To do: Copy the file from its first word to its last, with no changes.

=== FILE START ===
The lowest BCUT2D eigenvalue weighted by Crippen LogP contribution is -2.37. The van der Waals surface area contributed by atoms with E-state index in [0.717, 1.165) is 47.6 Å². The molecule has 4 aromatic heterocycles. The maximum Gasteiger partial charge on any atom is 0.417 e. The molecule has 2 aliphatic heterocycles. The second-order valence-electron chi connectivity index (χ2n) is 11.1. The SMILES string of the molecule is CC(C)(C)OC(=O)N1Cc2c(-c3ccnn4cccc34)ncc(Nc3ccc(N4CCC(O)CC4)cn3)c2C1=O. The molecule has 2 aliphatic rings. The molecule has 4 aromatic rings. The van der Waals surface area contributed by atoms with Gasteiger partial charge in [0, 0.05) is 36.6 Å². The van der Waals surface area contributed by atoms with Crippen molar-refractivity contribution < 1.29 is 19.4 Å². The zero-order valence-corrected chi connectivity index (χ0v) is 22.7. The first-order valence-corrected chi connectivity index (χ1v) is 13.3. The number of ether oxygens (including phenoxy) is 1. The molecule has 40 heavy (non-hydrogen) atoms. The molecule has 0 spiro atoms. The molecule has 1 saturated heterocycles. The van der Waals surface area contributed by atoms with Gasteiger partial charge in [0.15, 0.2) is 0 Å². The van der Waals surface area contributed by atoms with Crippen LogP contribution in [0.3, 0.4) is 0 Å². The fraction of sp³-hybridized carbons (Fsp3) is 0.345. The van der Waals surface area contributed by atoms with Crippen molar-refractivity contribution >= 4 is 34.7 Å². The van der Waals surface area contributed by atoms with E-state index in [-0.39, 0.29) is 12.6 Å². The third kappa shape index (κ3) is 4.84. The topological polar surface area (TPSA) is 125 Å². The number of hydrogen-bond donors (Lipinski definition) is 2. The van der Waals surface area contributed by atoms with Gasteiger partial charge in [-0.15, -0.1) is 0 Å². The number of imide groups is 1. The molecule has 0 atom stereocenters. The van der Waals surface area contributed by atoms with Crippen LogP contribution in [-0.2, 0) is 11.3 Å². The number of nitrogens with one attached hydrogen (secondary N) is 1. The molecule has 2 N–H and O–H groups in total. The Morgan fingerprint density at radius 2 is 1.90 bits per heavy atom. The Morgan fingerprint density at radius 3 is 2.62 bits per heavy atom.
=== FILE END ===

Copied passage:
The lowest BCUT2D eigenvalue weighted by Crippen LogP contribution is -2.37. The van der Waals surface area contributed by atoms with E-state index in [0.717, 1.165) is 47.6 Å². The molecule has 4 aromatic heterocycles. The maximum Gasteiger partial charge on any atom is 0.417 e. The molecule has 2 aliphatic heterocycles. The second-order valence-electron chi connectivity index (χ2n) is 11.1. The SMILES string of the molecule is CC(C)(C)OC(=O)N1Cc2c(-c3ccnn4cccc34)ncc(Nc3ccc(N4CCC(O)CC4)cn3)c2C1=O. The molecule has 2 aliphatic rings. The molecule has 4 aromatic rings. The van der Waals surface area contributed by atoms with Gasteiger partial charge in [0, 0.05) is 36.6 Å². The van der Waals surface area contributed by atoms with Crippen molar-refractivity contribution < 1.29 is 19.4 Å². The zero-order valence-corrected chi connectivity index (χ0v) is 22.7. The first-order valence-corrected chi connectivity index (χ1v) is 13.3. The number of ether oxygens (including phenoxy) is 1. The molecule has 40 heavy (non-hydrogen) atoms. The molecule has 0 spiro atoms. The molecule has 1 saturated heterocycles. The van der Waals surface area contributed by atoms with Gasteiger partial charge in [0.15, 0.2) is 0 Å². The van der Waals surface area contributed by atoms with Crippen LogP contribution in [0.3, 0.4) is 0 Å². The fraction of sp³-hybridized carbons (Fsp3) is 0.345. The van der Waals surface area contributed by atoms with Crippen molar-refractivity contribution >= 4 is 34.7 Å². The van der Waals surface area contributed by atoms with E-state index in [-0.39, 0.29) is 12.6 Å². The third kappa shape index (κ3) is 4.84. The topological polar surface area (TPSA) is 125 Å². The number of hydrogen-bond donors (Lipinski definition) is 2. The van der Waals surface area contributed by atoms with Gasteiger partial charge in [-0.15, -0.1) is 0 Å². The number of imide groups is 1. The molecule has 0 atom stereocenters. The van der Waals surface area contributed by atoms with Crippen LogP contribution in [-0.2, 0) is 11.3 Å². The number of nitrogens with one attached hydrogen (secondary N) is 1. The molecule has 2 N–H and O–H groups in total. The Morgan fingerprint density at radius 2 is 1.90 bits per heavy atom. The Morgan fingerprint density at radius 3 is 2.62 bits per heavy atom.